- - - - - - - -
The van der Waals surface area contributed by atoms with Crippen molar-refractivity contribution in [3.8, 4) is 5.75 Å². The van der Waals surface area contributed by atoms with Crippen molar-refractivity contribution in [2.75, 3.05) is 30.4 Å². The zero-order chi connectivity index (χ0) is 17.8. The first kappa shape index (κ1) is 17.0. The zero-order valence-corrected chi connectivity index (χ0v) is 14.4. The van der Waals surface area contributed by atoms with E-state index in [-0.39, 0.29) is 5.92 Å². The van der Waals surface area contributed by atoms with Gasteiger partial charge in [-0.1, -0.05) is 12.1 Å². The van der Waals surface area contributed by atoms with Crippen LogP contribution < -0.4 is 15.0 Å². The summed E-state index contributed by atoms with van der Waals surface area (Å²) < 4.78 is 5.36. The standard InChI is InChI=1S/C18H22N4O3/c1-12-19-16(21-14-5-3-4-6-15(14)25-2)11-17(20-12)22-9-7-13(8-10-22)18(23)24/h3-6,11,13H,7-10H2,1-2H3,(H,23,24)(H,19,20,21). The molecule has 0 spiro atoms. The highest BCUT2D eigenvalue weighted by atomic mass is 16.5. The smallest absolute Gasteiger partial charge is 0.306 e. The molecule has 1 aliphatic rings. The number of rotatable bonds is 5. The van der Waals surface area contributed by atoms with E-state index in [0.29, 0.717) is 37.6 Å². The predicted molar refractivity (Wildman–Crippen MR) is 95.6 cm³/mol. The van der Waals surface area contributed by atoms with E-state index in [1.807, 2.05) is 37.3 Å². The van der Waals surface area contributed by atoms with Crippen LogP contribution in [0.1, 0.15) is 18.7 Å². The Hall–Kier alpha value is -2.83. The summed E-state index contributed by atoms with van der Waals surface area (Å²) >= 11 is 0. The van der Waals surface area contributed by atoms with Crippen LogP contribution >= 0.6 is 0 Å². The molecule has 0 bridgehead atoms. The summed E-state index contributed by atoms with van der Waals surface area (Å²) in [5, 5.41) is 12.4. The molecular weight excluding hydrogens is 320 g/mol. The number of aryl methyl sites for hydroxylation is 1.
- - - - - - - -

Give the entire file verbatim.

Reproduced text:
The van der Waals surface area contributed by atoms with Crippen molar-refractivity contribution in [3.8, 4) is 5.75 Å². The van der Waals surface area contributed by atoms with Crippen molar-refractivity contribution in [2.75, 3.05) is 30.4 Å². The zero-order chi connectivity index (χ0) is 17.8. The first kappa shape index (κ1) is 17.0. The zero-order valence-corrected chi connectivity index (χ0v) is 14.4. The van der Waals surface area contributed by atoms with E-state index in [-0.39, 0.29) is 5.92 Å². The van der Waals surface area contributed by atoms with Gasteiger partial charge in [-0.1, -0.05) is 12.1 Å². The van der Waals surface area contributed by atoms with Crippen LogP contribution < -0.4 is 15.0 Å². The summed E-state index contributed by atoms with van der Waals surface area (Å²) < 4.78 is 5.36. The standard InChI is InChI=1S/C18H22N4O3/c1-12-19-16(21-14-5-3-4-6-15(14)25-2)11-17(20-12)22-9-7-13(8-10-22)18(23)24/h3-6,11,13H,7-10H2,1-2H3,(H,23,24)(H,19,20,21). The molecule has 0 spiro atoms. The highest BCUT2D eigenvalue weighted by atomic mass is 16.5. The smallest absolute Gasteiger partial charge is 0.306 e. The molecule has 1 aliphatic rings. The number of rotatable bonds is 5. The van der Waals surface area contributed by atoms with E-state index in [0.29, 0.717) is 37.6 Å². The predicted molar refractivity (Wildman–Crippen MR) is 95.6 cm³/mol. The van der Waals surface area contributed by atoms with E-state index in [1.807, 2.05) is 37.3 Å². The van der Waals surface area contributed by atoms with Crippen LogP contribution in [0.1, 0.15) is 18.7 Å². The Hall–Kier alpha value is -2.83. The summed E-state index contributed by atoms with van der Waals surface area (Å²) >= 11 is 0. The van der Waals surface area contributed by atoms with Crippen LogP contribution >= 0.6 is 0 Å². The molecule has 0 bridgehead atoms. The summed E-state index contributed by atoms with van der Waals surface area (Å²) in [5, 5.41) is 12.4. The molecular weight excluding hydrogens is 320 g/mol. The number of aryl methyl sites for hydroxylation is 1.